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This Giving Tuesday, stars including Olivia Wilde, Liev Schrieber, Jewel, Gal Gadot, Uzo Aduba and Jane Fonda talk about the philanthropic causes that move them to action and the moments that remain meaningful to them from time spent helping others.
Olivia Wilde on supporting Artists for Peace and Justice: “Watching health workers and teachers in Haiti dedicate every ounce of their energy to the well-being of others,” says the actress and director, of volunteering in Haiti with Artists for Peace and Justice, which works in partnership with communities in Haiti and creates access to education.
Liev Schreiber on working with Feeding America: “It’s a brief glance or smile as they pass you on a line to get some food. Which is why you are both there. That is the purpose and goal of this organization. Feeding people. It’s not really a social event or experience so much as a way to get food to people who need food. If along the way my kids learn something about what it means to be part of a community, I consider that a bonus,” says the Ray Donovan actor, who’s a member of the entertainment council of Feeding America, a nationwide network of more than 200 food banks.
Alexandra Daddario on the work of CARE: “During the pandemic I took a virtual tour to meet with staff from CARE Nepal, an impactful program implemented during the pandemic that allowed me to see what was happening on the ground while unable to travel. I was so moved by a young woman named Priyanka, who had escaped being a child bride because of CARE’s Tipping Point program that works to end child marriage. Hearing her story was a moment I will never forget and continues to motivate my drive and passion to work with organizations like CARE. CARE is an incredible organization that not only provides essential resources like food, water and medical supplies to women and girls in need around the world, but they offer programs that empower, educate, and build infrastructure. The majority of staff in each of the 100 countries that CARE works in are locals who determine which issues are addressed — everything from fighting poverty, healthcare, food security, climate, education, social justice, and more. I believe that every person in the world is better off when everyone is in a position to succeed,” says The White Lotus actress, who’s a member of the Global Advisory Council of humanitarian agency CARE.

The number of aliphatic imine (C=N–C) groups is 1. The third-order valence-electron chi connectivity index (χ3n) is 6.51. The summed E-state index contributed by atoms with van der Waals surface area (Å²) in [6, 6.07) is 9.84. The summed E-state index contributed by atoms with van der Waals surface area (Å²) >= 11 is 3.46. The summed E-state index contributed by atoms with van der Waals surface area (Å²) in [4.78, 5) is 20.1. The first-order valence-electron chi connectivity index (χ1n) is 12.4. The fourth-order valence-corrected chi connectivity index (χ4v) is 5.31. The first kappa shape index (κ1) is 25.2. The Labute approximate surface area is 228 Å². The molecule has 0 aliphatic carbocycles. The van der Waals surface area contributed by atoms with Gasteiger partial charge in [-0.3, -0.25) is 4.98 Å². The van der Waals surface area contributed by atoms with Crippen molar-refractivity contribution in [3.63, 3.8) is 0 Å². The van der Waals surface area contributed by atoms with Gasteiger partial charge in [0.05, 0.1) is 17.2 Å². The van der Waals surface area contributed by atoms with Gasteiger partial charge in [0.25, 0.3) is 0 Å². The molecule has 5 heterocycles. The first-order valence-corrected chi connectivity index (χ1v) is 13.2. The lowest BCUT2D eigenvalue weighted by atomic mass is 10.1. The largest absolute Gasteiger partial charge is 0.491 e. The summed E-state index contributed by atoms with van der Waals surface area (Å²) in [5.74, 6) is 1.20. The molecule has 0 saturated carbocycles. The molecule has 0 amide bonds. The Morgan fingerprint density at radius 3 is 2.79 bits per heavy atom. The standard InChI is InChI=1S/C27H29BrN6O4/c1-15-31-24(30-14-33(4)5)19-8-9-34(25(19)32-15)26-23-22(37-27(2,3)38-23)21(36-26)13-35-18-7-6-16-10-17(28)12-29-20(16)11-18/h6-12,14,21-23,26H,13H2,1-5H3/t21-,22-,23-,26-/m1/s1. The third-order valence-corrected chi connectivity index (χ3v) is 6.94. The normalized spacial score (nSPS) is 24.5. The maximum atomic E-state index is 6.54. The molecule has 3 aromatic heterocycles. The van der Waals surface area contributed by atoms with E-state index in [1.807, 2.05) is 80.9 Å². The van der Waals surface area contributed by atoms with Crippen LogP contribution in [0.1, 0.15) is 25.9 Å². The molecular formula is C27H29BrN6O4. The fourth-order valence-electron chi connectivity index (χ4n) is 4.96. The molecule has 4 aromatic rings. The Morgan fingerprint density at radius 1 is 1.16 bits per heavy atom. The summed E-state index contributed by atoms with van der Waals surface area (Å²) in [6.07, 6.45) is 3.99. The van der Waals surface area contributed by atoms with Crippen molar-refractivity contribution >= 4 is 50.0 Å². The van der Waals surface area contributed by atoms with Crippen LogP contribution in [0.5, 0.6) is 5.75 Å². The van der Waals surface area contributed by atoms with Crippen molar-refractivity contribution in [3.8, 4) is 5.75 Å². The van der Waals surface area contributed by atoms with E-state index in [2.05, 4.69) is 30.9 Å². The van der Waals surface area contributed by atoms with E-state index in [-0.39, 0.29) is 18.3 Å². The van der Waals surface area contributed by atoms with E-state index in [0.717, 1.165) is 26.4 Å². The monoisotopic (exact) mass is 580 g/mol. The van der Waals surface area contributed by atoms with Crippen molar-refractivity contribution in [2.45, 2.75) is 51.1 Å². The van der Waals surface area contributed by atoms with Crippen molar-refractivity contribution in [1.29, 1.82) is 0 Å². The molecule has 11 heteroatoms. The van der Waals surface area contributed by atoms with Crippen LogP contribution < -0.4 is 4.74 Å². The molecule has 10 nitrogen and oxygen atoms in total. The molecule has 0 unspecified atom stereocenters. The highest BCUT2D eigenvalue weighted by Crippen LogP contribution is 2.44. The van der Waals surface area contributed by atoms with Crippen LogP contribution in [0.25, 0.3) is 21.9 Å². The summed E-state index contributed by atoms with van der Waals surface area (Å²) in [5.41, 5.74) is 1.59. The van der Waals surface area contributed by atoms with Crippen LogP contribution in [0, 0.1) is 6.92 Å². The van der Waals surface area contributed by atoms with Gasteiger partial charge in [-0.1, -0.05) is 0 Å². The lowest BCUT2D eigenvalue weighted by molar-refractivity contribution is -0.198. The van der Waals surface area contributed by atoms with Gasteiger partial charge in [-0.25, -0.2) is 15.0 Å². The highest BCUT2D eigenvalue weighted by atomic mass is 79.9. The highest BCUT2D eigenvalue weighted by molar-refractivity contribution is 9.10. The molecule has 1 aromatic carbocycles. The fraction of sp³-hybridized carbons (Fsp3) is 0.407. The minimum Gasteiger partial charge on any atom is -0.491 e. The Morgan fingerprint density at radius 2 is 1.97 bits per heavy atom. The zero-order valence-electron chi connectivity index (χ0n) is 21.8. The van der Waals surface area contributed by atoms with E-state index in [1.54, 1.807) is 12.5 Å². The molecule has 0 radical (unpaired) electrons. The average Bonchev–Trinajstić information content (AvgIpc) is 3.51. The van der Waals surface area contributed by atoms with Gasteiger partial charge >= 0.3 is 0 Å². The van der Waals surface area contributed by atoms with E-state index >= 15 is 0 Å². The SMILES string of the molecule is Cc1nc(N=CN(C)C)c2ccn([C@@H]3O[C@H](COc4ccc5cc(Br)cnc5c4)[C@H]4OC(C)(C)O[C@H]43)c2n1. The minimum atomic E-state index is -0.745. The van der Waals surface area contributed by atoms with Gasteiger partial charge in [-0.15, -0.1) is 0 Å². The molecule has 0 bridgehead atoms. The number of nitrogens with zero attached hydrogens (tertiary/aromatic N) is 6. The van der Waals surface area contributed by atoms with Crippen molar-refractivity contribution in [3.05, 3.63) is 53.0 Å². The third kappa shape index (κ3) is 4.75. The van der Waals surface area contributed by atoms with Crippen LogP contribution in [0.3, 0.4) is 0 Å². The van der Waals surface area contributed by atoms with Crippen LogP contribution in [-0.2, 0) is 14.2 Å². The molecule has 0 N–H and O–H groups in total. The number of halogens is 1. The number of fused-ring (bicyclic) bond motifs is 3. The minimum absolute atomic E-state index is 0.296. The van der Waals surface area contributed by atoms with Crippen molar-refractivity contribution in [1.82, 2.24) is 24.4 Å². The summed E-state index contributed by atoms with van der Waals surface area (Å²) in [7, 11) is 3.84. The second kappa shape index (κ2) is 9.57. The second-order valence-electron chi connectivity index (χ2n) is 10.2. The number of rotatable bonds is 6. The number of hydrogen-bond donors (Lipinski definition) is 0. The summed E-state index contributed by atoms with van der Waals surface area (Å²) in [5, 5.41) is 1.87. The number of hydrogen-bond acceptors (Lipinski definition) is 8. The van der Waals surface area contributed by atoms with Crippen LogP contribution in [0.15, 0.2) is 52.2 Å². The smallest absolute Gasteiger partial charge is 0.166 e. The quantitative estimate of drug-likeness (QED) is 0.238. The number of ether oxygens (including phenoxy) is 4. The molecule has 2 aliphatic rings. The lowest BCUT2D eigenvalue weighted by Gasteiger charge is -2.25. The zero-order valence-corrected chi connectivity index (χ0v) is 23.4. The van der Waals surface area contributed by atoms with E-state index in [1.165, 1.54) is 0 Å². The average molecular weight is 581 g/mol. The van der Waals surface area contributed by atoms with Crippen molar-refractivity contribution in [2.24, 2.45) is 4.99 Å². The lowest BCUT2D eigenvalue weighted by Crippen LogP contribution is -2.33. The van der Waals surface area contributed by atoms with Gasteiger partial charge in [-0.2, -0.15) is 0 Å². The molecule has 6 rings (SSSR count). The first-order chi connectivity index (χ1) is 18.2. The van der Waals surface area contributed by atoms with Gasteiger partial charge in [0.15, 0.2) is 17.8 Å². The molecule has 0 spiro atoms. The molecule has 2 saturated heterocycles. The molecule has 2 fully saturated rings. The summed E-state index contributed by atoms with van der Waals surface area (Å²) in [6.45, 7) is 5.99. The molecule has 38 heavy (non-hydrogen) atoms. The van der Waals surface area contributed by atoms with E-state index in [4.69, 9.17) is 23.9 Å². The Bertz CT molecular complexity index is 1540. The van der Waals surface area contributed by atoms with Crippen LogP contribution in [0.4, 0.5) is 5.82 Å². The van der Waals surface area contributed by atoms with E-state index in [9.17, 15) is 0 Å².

Uzo Aduba on supporting Stand Up To Cancer: “Like far too many people, cancer has touched me personally. I lost my mother to pancreatic cancer in November of 2020 and have other family members who have been affected by this disease. I’m proud to be a Stand Up To Cancer [SU2C] Ambassador and be a part of an organization which continues to raise significant funds to accelerate the pace of groundbreaking research which continues to save lives. This year, it was my honor to be a part of Stand Up To Cancer’s seventh roadblock telecast and streaming event, which helped highlight the important strides being made in cancer research and raised much needed funds to help further SU2C’s mission – which is to make every patient diagnosed with cancer into a long-term survivor,” says the actress, an ambassador for Stand Up To Cancer, which funds and develops cancer treatments.
Jane Fonda on her climate-change organization Fire Drill Fridays: “My climate-focused movement with Greenpeace is working to inspire the 70 percent of Americans who are concerned about global warming to move beyond concern to action. I’m so moved by how many of them have stayed involved, even through the height of the pandemic, and let me know how much the information they receive from my guests has motivated them to be climate activists. Action is what’s needed now,” says the actress and founder of Fire Drill Fridays, which holds demonstrations to push for action on climate change.